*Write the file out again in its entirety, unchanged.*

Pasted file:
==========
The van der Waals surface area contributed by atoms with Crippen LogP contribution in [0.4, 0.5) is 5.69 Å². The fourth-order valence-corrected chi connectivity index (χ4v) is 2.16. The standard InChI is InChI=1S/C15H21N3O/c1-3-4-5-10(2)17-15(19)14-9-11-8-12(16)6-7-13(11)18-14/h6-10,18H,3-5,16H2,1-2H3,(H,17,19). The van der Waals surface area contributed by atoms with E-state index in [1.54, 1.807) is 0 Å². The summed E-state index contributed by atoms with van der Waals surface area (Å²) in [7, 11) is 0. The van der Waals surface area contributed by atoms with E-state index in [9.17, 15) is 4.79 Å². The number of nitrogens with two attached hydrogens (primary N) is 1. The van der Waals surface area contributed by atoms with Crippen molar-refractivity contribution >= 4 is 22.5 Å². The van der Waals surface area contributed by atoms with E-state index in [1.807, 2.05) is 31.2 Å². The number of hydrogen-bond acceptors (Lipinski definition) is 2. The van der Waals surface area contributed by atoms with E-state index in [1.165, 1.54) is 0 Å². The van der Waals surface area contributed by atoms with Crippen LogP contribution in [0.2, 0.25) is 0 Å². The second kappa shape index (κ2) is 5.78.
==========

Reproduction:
The van der Waals surface area contributed by atoms with Crippen LogP contribution in [0.4, 0.5) is 5.69 Å². The fourth-order valence-corrected chi connectivity index (χ4v) is 2.16. The standard InChI is InChI=1S/C15H21N3O/c1-3-4-5-10(2)17-15(19)14-9-11-8-12(16)6-7-13(11)18-14/h6-10,18H,3-5,16H2,1-2H3,(H,17,19). The van der Waals surface area contributed by atoms with E-state index in [1.54, 1.807) is 0 Å². The summed E-state index contributed by atoms with van der Waals surface area (Å²) in [7, 11) is 0. The van der Waals surface area contributed by atoms with E-state index in [9.17, 15) is 4.79 Å². The number of nitrogens with two attached hydrogens (primary N) is 1. The van der Waals surface area contributed by atoms with Crippen molar-refractivity contribution >= 4 is 22.5 Å². The van der Waals surface area contributed by atoms with E-state index in [1.807, 2.05) is 31.2 Å². The number of hydrogen-bond acceptors (Lipinski definition) is 2. The van der Waals surface area contributed by atoms with E-state index in [1.165, 1.54) is 0 Å². The van der Waals surface area contributed by atoms with Crippen LogP contribution in [0.2, 0.25) is 0 Å². The second kappa shape index (κ2) is 5.78.